Jeff Bagwell v. 1998

1998_1998

Between 1980 and 1995, 30 players hit 40+ home runs and two hit at least 50. In 1998 alone, 13 players hit 40+ home runs, including four with at least 50.

Jeff Bagwell isn’t one of those players.

And yet, Bagwell’s career is so often lazily dismissed as being a product of the rampant performance-enhancing drugs that permeated baseball during his era. Here, in fact, is KBME’s Lance Zierlein perfectly articulating the sentiment:

Is Zierlein right? Was Bagwell just “another power guy in a power era”? Did he not distinguish himself the way Craig Biggio did?

Between 1991 and 2004, Bagwell ranked 5th in total home runs despite logging the third-most plate appearances during the era (9,308). His 446 long balls are actually closer to Matt Williams’ 311 than Barry Bonds’ major league-leading 586*. In terms of slugging, his .542 not only ranked 21st during the era (behind Jim Edmonds) but second among Astros (trailing Lance Berkman’s .563. And for the record, Moises Alou slugged .585 as an Astro 1998, 2000-2001).

(* To put that in perspective; if Bonds had totaled 9,308 plate appearances over the same stretch, he would have hit 636 home runs; or 190 more than Bagwell.)

Bagwell finished with 40, or more, home runs just three times in his 15-year career, the same number as Shawn Green. And his single-season career high of 47 was bettered by, well, Shawn Green, as well as Luis Gonzalez, Greg Vaughn and Brady Anderson (plus 12 other sluggers).

Specifically in 1998, when things went absolutely bonkers, Mark McGwire totaled more home runs at the All-Star break (37) than Bagwell did in nine of his 15 seasons, including 1998 when he finished with 34. Bagwell didn’t even lead his own team in long balls that year; Alou did with 38. Among all players, Bagwell ranked 21st in home runs in 1998, tied with Tony Clark and Dean Palmer (and trailing, yep, you guessed it: Shawn Green, by one). And he ranked 24th in slugging percentage, a full 25 points behind 36-year old Eric Davis, who was on his last legs.

Now at this point, you’re probably trying to figure out why, exactly, we started a campaign to try and get Bagwell elected to the Baseball Hall of Fame. Fair question. While being outranked by Eric Davis on his last legs does indeed seemingly invalidate the idea that Jeff Bagwell was just “another power guy in a power era”… it also means, you know – Jeff Bagwell ranked behind Eric Davis on his last legs, and that’s not exactly a ringing endorsement. (Maybe we should see if @ED4HoF is available…)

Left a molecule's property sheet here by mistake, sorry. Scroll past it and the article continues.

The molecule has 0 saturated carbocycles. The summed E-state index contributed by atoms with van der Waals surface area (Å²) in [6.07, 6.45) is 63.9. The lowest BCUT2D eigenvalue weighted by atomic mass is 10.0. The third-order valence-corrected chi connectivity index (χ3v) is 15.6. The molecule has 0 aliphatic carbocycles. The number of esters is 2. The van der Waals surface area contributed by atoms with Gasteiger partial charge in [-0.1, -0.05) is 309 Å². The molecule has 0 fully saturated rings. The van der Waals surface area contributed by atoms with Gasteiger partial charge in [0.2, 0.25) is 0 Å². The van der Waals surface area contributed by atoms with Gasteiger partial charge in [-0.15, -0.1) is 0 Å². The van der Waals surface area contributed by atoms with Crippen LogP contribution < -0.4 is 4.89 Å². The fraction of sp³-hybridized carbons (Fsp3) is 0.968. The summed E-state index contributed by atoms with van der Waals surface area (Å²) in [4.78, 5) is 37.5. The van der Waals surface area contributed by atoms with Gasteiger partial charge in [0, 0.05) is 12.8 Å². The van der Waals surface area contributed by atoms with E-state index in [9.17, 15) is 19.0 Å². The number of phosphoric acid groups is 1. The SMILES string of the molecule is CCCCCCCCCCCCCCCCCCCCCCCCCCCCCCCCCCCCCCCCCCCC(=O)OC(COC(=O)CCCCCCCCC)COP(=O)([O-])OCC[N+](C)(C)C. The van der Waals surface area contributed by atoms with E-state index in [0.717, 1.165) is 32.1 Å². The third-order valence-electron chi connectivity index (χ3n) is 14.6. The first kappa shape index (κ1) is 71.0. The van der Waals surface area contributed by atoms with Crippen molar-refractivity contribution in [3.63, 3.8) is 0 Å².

(It is.)

To answer your question (which you may or may not have asked), we created this campaign, at least in part, to try and address – and, hopefully, refute – long-held misconceptions about Jeff Bagwell. And there might not be a bigger misconception than the idea that Jeff Bagwell was just “another power guy in a power era.”

And here’s why that misconception desperately needs to be corrected: it is the straw most often used to stir the “Bagwell used steroids” drink.

If the era was drowning in a pool of PEDs, marked by previously unimaginable power numbers that did irreparable damage to Major League Baseball’s record book, and Bagwell is perceived as just “another power guy in a power era,” then the trip to condemning Bagwell as a product of PEDs is a short one.

But that line of thinking throws a significant chunk of Bagwell’s not-so-powerful career accomplishments out the window.

During the same stretch (1991-2004), Bagwell ranked 2nd overall in WAR (79.3, trailing only Barry Bonds). (And outdistancing Eric Davis on his last legs by nearly 50 points, by the way). He ranked 2nd in runs scored (besting more distinguished teammate Craig Biggio by nearly 40) and 3rd in both hits (2,289) as well as walks (1,383). And you need just two fingers to count the number of players who totaled at least 400 home runs and 200 steals (Bonds and Bagwell). Oh, and he won a Gold Glove in 1994.

Those stats are not the stats of just “another power guy in a power era.” He was certainly powerful – but not suspiciously powerful, relative to the era. Again, he never hit 50 home runs in a season, and he topped 40 only after moving into Minute Maid Park, which, with its 315-foot fence in left-field, was specifically designed for right-handed hitters like Bagwell.

The battle lines have long been drawn in the debate over performance-enhancing drugs. And we certainly don’t have any delusions of moving anyone off of their entrenched beliefs that using steroids should not be rewarded. But if you’re not voting Jeff Bagwell for the Hall of Fame because he was just “another power guy in a power era” (or if you’re helping to perpetuate that false narrative), then you’re doing a five-tool stud of a baseball player a tremendous disservice.

 

 

 

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1 Response

  1. January 7, 2016

    […] Bagwell’s First Half Numbers: .278/.411/.556/.967; 19 HR; 55 RsBI Details: In many ways, 1998 illuminates the desperate inconsistencies that plague Bagwell’s Hall of Fame candidacy. He was a muscle-bound power-hitter, they’ll say. […]

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